Established in 1991, when most ethnic media were focused on the homeland of recent immigrants, Little India was the first Indian publication to explore the struggles and achievements of Indian Americans in their adopted land. The magazine hosted some of the earliest conferences on Indian American identity at Montclair State University in 1995 and Rutgers University in 1997, which featured, among others, Amartya Sen, who subsequently went on to win the Nobel Prize in Economics, and Shashi Tharoor, now a prominent member of parliament.
Over the past 25 years, Indian Americans have transformed from a relatively small and obscure group to one of the most vibrant ethnic and immigrant communities in the United States. They are the highest educated and by far the most affluent group in the country with a median household income that is almost double the national average. Indian Americans have penetrated the highest level of business leadership (Indra Nooyi, CEO, Pepsico; Sundar Pichai, CEO, Google; Satya Nadella, CEO, Microsoft). They have stormed the bastions of U.S. media (Fareed Zakaria, CNN; Pico Iyer, Time), Hollywood (M. Night Shyamalan, Kal Penn) and even politics (Bobby Jindal, former governor of Louisiana; Nikki Haley, governor of South Carolina). For the first time, at the recently concluded Republican and Democratic Conventions they had a presence disproportionately larger than their share of the U.S. population.
Indian Americans are no longer outsiders looking in.
We think it is time therefore for us to widen our lens to the broader immigrant experience and its relationship to the fabric of American life. As Indian Americans stride confidently in the professional, political, economic, technological, academic, and public life of this country, we will be examining the expansive landscape in which we formulate our cultural identities.
We begin in this issue by looking at a subject that is at the heart of the new Indian American ferment and a source of enormous angst for hundreds of thousands, if not millions, in the community — citizenship. Permanent residents are eligible for U.S. citizenship after five years of U.S. residency (three years in the case of spouses of U.S. citizens). Official data reveals that just a third of eligible Indians apply for naturalization and a far greater proportion either defer it for years, even decades, or never ever acquire U.S. citizenship.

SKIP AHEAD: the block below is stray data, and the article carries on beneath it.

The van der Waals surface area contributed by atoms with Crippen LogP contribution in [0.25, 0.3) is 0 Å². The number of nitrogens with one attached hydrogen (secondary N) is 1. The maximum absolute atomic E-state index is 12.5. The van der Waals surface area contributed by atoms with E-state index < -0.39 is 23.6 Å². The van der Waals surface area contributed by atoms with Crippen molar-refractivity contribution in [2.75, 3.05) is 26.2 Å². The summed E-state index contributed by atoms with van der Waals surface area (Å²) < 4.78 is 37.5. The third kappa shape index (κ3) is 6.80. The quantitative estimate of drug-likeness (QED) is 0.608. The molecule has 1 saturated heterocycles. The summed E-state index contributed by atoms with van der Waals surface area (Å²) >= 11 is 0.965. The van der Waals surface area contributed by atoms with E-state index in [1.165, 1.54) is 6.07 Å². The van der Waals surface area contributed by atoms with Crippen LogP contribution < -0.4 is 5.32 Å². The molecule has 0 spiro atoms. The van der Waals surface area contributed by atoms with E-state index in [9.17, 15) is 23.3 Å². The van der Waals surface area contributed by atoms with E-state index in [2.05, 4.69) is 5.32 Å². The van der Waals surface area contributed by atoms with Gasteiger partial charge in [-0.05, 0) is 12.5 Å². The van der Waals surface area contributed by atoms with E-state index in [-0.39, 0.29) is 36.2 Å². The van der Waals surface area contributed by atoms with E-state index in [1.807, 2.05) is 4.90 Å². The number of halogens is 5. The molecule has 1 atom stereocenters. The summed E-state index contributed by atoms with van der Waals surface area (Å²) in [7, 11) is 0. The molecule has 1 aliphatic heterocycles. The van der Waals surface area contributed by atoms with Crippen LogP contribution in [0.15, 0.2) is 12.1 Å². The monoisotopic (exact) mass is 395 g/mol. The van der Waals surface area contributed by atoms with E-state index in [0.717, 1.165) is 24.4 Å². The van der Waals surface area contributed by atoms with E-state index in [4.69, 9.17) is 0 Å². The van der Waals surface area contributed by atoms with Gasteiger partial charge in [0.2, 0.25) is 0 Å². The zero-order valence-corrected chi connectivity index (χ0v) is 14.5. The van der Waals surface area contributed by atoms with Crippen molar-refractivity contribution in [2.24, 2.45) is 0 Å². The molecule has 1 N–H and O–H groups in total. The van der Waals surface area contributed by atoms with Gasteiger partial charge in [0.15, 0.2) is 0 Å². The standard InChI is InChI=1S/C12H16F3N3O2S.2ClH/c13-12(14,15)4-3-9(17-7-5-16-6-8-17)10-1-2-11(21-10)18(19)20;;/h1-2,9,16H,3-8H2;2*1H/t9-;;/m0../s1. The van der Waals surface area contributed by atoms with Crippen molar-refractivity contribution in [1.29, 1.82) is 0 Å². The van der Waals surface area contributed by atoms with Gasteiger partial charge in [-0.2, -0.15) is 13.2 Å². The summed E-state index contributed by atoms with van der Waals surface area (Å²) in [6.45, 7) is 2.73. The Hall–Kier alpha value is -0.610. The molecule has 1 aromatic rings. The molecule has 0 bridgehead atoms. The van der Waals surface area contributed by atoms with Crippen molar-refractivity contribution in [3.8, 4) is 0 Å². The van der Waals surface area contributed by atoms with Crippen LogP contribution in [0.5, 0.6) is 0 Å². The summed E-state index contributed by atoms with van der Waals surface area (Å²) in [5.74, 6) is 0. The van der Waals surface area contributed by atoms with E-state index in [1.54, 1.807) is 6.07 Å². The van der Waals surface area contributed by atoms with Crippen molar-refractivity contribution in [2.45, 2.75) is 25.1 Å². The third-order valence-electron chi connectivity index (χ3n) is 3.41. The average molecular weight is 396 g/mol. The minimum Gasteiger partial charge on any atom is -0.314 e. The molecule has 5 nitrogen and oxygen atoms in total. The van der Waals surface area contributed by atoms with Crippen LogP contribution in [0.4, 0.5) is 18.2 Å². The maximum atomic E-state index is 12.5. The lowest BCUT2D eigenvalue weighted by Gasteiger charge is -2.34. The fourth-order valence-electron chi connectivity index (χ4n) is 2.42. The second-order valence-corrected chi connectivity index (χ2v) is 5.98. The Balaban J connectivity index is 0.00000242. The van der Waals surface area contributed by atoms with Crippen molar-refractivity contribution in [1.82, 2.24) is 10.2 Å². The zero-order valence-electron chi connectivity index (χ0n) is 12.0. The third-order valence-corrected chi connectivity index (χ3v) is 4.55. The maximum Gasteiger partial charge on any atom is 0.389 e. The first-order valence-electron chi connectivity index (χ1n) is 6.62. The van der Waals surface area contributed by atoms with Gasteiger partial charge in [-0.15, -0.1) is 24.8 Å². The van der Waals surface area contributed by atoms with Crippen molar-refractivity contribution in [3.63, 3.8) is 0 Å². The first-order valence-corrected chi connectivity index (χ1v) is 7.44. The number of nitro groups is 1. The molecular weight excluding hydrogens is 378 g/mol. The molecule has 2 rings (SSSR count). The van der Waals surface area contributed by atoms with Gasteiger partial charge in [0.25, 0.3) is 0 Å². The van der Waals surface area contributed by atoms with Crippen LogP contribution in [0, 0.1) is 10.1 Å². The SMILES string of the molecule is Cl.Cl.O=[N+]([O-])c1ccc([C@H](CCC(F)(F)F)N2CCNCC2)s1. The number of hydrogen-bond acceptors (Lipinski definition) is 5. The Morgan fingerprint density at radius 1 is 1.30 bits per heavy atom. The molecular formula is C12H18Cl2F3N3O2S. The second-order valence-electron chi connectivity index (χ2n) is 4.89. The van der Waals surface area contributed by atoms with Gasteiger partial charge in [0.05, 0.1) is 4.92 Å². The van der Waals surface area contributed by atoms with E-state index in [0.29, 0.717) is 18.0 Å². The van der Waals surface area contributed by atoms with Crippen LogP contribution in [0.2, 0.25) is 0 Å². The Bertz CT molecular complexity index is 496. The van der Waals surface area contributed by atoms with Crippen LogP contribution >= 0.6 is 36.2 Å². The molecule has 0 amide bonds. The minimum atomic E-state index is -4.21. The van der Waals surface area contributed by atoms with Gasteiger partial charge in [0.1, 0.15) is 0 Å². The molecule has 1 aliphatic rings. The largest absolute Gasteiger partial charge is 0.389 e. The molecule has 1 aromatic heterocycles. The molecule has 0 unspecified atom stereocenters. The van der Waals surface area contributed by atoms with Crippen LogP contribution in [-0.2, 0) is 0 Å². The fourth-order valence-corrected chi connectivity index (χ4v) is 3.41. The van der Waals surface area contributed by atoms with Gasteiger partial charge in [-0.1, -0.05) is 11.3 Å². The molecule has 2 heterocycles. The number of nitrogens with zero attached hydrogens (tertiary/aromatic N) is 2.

In the struggle over this pivotal decision, which requires, as a result of Indian law, renouncing Indian citizenship, the questions of identity move from the cultural spheres to national and political realms. In a country founded on immigrants, our identities have moved across national borders, between home and host cultures.
Acquiring U.S. citizenship (and abandoning Indian) involves allegiances, separations, and realignments of identities at multiple levels. For immigrants in a globalized world, new notions of economic, national, and cultural allegiances and citizenship formulate contentious spheres. In a world increasingly polarized along ideological lines, the realities of a borderless, globalized economy and traffic between cultures present stark contradictions. Even more so in this unusually polarizing election, in which the Republican nominee Donald Trump has pushed immigration and trade to the forefront of public discourse.
As we have during the past 25 years, Little India will continue to engage with the wider issues of cultural diversity, immigrant identities and the landscapes of everyday life in this country. In our wider lens, however, we will now also be framing the other communities with whom we share a common space in America, as well as transnational Indians, Non Resident Indians (NRIs), and Overseas Citizens of India (OCIs) and expats who move seamlessly between different countries and cultures.